Hydrolysis

Usually hydrolysis is a chemical process in which a molecule of water is added to a substance. Sometimes this addition causes both the substance and water molecule to split into two parts. In such reactions, one fragment of the target molecule (or parent molecule) gains a hydrogen ion. It breaks a chemical bond in the compound.

However, proteases do not catalyze the hydrolysis of all kinds of proteins. Their action is stereo-selective: Only proteins with a certain tertiary structure are targeted as some kind of orienting force is needed to place the amide group in the proper position for catalysis. The necessary contacts between an enzyme and its substrates (proteins) are created because the enzyme folds in such a way as to form a crevice into which the substrate fits; the crevice also contains the catalytic groups. Therefore, proteins that do not fit into the crevice will not undergo hydrolysis. This specificity preserves the integrity of other proteins such as hormones, and therefore the biological system continues to function normally.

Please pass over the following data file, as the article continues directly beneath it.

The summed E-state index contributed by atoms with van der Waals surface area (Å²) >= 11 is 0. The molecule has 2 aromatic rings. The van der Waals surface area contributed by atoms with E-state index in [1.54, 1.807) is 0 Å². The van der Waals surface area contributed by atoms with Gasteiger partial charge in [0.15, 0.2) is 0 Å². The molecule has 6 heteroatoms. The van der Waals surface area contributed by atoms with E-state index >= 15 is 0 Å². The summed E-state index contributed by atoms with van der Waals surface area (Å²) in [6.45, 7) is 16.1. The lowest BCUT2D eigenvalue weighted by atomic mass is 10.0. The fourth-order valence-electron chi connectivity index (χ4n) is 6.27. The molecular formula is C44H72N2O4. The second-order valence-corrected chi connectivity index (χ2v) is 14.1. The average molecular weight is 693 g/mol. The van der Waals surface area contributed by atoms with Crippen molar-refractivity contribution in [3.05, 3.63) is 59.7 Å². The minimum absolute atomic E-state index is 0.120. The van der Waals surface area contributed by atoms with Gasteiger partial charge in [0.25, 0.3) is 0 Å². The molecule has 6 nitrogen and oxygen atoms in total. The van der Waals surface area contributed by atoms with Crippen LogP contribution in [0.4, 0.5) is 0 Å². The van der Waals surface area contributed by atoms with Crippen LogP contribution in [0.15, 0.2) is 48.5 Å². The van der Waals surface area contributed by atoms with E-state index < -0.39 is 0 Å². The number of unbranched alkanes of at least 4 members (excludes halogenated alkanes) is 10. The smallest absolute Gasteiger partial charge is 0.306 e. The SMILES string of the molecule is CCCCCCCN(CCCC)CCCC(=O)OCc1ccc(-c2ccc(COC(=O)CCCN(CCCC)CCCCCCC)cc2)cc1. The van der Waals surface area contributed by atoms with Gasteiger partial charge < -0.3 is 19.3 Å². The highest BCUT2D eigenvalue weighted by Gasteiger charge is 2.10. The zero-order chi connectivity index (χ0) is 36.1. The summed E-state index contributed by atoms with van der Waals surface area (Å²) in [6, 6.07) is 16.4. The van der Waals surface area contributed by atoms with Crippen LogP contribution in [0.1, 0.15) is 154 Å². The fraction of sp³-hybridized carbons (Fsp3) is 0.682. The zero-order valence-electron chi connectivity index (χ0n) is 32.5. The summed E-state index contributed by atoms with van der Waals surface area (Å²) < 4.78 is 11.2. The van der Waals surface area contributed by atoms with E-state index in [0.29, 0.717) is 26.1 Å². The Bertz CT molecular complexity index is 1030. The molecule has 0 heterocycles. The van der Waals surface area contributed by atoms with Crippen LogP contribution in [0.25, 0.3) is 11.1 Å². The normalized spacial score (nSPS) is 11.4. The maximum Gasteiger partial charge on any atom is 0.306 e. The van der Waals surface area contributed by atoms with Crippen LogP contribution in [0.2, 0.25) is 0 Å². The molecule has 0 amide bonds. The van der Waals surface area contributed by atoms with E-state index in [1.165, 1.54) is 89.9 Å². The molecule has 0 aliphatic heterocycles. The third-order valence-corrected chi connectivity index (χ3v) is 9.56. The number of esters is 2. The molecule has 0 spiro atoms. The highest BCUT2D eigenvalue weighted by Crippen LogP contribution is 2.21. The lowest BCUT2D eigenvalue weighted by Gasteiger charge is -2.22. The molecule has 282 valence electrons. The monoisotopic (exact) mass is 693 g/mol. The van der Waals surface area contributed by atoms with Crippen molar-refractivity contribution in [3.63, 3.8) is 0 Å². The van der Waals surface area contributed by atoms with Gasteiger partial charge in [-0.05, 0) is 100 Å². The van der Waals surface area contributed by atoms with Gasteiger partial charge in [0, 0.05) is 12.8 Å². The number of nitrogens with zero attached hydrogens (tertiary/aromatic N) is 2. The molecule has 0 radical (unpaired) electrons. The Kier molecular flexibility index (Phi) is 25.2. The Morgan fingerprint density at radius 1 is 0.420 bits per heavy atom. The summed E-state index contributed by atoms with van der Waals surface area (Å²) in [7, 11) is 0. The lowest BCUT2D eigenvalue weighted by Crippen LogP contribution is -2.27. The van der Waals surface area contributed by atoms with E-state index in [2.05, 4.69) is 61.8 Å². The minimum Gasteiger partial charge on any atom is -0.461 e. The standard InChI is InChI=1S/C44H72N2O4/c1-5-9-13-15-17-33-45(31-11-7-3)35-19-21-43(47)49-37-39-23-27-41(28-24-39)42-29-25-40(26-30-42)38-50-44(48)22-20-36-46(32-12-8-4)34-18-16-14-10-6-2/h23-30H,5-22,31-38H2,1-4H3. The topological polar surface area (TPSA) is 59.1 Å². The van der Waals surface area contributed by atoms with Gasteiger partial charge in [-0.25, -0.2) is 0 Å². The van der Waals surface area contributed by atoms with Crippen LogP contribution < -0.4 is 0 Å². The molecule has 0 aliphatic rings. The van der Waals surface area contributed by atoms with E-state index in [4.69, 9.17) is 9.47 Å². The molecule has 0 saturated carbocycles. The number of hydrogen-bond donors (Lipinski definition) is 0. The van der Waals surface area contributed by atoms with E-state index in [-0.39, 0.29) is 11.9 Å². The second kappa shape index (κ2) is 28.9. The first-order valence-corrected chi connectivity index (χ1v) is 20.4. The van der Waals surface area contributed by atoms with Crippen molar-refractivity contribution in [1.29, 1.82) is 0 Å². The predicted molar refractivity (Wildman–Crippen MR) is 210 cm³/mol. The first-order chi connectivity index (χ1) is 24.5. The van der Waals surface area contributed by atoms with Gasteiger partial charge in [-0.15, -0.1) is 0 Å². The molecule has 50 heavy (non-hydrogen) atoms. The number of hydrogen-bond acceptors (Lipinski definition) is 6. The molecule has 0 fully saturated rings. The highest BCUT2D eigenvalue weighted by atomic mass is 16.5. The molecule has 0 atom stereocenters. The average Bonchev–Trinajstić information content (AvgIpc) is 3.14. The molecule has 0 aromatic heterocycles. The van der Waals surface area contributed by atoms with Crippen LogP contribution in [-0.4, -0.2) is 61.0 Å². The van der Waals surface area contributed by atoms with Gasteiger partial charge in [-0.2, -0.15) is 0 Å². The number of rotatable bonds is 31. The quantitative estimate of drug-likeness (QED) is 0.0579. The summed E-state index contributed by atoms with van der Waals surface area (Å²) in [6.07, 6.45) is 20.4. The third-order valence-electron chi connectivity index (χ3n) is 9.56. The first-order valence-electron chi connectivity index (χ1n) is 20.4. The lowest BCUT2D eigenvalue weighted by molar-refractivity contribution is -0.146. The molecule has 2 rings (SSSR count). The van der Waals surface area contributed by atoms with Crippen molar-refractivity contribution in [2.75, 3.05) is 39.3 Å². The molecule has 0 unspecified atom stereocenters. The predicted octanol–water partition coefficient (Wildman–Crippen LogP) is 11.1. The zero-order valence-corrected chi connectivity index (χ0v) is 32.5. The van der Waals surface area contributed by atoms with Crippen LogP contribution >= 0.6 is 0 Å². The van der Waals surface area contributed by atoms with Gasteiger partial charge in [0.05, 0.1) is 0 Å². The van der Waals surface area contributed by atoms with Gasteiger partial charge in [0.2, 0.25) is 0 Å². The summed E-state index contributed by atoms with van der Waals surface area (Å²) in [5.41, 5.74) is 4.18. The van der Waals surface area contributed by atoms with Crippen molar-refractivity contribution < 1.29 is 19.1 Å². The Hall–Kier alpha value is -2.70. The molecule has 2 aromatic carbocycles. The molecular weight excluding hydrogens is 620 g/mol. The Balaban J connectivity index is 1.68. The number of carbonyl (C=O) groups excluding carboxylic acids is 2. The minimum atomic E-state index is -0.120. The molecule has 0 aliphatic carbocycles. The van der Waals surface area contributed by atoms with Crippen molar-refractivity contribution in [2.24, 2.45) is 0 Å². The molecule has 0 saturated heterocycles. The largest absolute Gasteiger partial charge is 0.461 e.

Sucrose. The glycoside bond is represented by the central oxygen atom, which holds the two monosaccharide units together.